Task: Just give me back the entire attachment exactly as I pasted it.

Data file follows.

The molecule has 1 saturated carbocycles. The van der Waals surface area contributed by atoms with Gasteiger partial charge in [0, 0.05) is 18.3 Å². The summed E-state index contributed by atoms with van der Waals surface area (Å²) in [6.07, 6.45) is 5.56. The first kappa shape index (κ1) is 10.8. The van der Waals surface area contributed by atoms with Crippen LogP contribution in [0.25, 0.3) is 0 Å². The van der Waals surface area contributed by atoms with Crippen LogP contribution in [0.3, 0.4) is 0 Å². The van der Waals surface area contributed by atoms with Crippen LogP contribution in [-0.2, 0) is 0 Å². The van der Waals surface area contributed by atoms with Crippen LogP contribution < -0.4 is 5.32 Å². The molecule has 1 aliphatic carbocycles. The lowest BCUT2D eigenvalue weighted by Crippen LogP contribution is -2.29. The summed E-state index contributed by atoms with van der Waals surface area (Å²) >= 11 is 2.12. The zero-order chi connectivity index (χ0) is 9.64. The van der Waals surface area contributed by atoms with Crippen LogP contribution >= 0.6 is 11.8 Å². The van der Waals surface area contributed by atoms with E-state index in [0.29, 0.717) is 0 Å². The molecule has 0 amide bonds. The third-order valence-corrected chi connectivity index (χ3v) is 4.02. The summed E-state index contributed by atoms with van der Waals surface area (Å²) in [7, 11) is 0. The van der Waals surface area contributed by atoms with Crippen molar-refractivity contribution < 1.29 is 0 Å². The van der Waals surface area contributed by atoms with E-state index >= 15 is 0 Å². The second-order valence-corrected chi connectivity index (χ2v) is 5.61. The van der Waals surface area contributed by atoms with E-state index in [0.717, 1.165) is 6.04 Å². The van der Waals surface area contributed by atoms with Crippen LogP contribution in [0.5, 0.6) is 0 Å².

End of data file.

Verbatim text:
The molecule has 1 saturated carbocycles. The van der Waals surface area contributed by atoms with Gasteiger partial charge in [0, 0.05) is 18.3 Å². The summed E-state index contributed by atoms with van der Waals surface area (Å²) in [6.07, 6.45) is 5.56. The first kappa shape index (κ1) is 10.8. The van der Waals surface area contributed by atoms with Crippen LogP contribution in [0.25, 0.3) is 0 Å². The van der Waals surface area contributed by atoms with Crippen LogP contribution in [0.3, 0.4) is 0 Å². The van der Waals surface area contributed by atoms with Crippen LogP contribution in [-0.2, 0) is 0 Å². The van der Waals surface area contributed by atoms with Crippen LogP contribution < -0.4 is 5.32 Å². The molecule has 1 aliphatic carbocycles. The lowest BCUT2D eigenvalue weighted by Crippen LogP contribution is -2.29. The summed E-state index contributed by atoms with van der Waals surface area (Å²) >= 11 is 2.12. The zero-order chi connectivity index (χ0) is 9.64. The van der Waals surface area contributed by atoms with Crippen LogP contribution >= 0.6 is 11.8 Å². The van der Waals surface area contributed by atoms with E-state index in [0.29, 0.717) is 0 Å². The molecule has 0 amide bonds. The third-order valence-corrected chi connectivity index (χ3v) is 4.02. The summed E-state index contributed by atoms with van der Waals surface area (Å²) in [7, 11) is 0. The van der Waals surface area contributed by atoms with Crippen molar-refractivity contribution < 1.29 is 0 Å². The van der Waals surface area contributed by atoms with E-state index >= 15 is 0 Å². The second-order valence-corrected chi connectivity index (χ2v) is 5.61. The van der Waals surface area contributed by atoms with E-state index in [0.717, 1.165) is 6.04 Å². The van der Waals surface area contributed by atoms with Crippen LogP contribution in [0.5, 0.6) is 0 Å².